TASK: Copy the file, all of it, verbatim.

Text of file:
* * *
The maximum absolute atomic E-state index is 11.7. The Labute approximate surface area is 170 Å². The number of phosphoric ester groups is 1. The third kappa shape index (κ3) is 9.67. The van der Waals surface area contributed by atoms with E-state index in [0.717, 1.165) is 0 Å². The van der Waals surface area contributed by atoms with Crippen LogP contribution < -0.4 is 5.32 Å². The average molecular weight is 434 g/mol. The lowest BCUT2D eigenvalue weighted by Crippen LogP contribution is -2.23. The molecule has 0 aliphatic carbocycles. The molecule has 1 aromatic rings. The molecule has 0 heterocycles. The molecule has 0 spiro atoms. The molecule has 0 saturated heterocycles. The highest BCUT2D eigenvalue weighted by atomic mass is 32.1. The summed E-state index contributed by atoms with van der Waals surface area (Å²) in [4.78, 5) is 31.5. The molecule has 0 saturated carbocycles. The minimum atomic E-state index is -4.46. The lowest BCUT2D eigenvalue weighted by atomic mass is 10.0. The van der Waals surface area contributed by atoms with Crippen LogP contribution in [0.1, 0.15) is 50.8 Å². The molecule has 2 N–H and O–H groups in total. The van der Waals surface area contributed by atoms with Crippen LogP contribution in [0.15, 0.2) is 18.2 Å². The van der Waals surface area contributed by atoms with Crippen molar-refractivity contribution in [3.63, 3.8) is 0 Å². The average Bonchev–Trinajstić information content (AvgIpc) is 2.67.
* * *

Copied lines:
The maximum absolute atomic E-state index is 11.7. The Labute approximate surface area is 170 Å². The number of phosphoric ester groups is 1. The third kappa shape index (κ3) is 9.67. The van der Waals surface area contributed by atoms with E-state index in [0.717, 1.165) is 0 Å². The van der Waals surface area contributed by atoms with Crippen LogP contribution < -0.4 is 5.32 Å². The average molecular weight is 434 g/mol. The lowest BCUT2D eigenvalue weighted by Crippen LogP contribution is -2.23. The molecule has 0 aliphatic carbocycles. The molecule has 1 aromatic rings. The molecule has 0 heterocycles. The molecule has 0 spiro atoms. The molecule has 0 saturated heterocycles. The highest BCUT2D eigenvalue weighted by atomic mass is 32.1. The summed E-state index contributed by atoms with van der Waals surface area (Å²) in [4.78, 5) is 31.5. The molecule has 0 saturated carbocycles. The minimum atomic E-state index is -4.46. The lowest BCUT2D eigenvalue weighted by atomic mass is 10.0. The van der Waals surface area contributed by atoms with Crippen LogP contribution in [0.1, 0.15) is 50.8 Å². The molecule has 2 N–H and O–H groups in total. The van der Waals surface area contributed by atoms with Crippen LogP contribution in [0.15, 0.2) is 18.2 Å². The van der Waals surface area contributed by atoms with Crippen molar-refractivity contribution in [3.63, 3.8) is 0 Å². The average Bonchev–Trinajstić information content (AvgIpc) is 2.67.